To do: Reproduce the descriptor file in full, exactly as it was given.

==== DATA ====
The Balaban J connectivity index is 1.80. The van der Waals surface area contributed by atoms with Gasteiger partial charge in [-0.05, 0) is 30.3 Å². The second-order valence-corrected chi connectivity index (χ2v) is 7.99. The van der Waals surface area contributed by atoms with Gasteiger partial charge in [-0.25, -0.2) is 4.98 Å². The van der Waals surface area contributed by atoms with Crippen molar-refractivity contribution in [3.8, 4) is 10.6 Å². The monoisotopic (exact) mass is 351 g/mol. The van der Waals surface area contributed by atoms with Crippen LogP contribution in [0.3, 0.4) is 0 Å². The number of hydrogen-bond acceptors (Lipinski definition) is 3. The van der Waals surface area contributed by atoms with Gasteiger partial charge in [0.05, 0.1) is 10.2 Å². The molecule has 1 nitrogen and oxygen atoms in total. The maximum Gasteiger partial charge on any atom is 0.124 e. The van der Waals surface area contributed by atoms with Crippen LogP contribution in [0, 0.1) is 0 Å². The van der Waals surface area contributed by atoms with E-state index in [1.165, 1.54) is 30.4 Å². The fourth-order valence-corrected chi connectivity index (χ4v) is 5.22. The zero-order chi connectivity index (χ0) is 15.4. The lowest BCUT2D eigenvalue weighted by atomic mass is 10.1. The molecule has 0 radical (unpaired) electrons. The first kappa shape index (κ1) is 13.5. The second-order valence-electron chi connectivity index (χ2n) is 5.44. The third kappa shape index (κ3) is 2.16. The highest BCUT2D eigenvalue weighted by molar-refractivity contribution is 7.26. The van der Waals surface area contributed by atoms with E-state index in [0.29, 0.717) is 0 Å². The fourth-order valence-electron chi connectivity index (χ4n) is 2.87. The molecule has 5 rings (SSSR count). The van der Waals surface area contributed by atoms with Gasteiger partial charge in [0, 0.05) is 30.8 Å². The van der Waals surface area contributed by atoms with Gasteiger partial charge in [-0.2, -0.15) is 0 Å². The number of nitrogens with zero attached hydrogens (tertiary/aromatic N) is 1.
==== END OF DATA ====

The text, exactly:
The Balaban J connectivity index is 1.80. The van der Waals surface area contributed by atoms with Gasteiger partial charge in [-0.05, 0) is 30.3 Å². The second-order valence-corrected chi connectivity index (χ2v) is 7.99. The van der Waals surface area contributed by atoms with Gasteiger partial charge in [-0.25, -0.2) is 4.98 Å². The van der Waals surface area contributed by atoms with Crippen molar-refractivity contribution in [3.8, 4) is 10.6 Å². The monoisotopic (exact) mass is 351 g/mol. The van der Waals surface area contributed by atoms with Crippen LogP contribution in [0.3, 0.4) is 0 Å². The number of hydrogen-bond acceptors (Lipinski definition) is 3. The van der Waals surface area contributed by atoms with Gasteiger partial charge in [0.05, 0.1) is 10.2 Å². The molecule has 1 nitrogen and oxygen atoms in total. The maximum Gasteiger partial charge on any atom is 0.124 e. The van der Waals surface area contributed by atoms with Crippen LogP contribution in [0, 0.1) is 0 Å². The van der Waals surface area contributed by atoms with E-state index in [1.165, 1.54) is 30.4 Å². The fourth-order valence-corrected chi connectivity index (χ4v) is 5.22. The zero-order chi connectivity index (χ0) is 15.4. The lowest BCUT2D eigenvalue weighted by atomic mass is 10.1. The molecule has 0 radical (unpaired) electrons. The first kappa shape index (κ1) is 13.5. The second-order valence-electron chi connectivity index (χ2n) is 5.44. The third kappa shape index (κ3) is 2.16. The highest BCUT2D eigenvalue weighted by molar-refractivity contribution is 7.26. The van der Waals surface area contributed by atoms with E-state index in [0.29, 0.717) is 0 Å². The fourth-order valence-electron chi connectivity index (χ4n) is 2.87. The molecule has 5 rings (SSSR count). The van der Waals surface area contributed by atoms with Gasteiger partial charge in [0, 0.05) is 30.8 Å². The van der Waals surface area contributed by atoms with Gasteiger partial charge in [-0.2, -0.15) is 0 Å². The number of nitrogens with zero attached hydrogens (tertiary/aromatic N) is 1.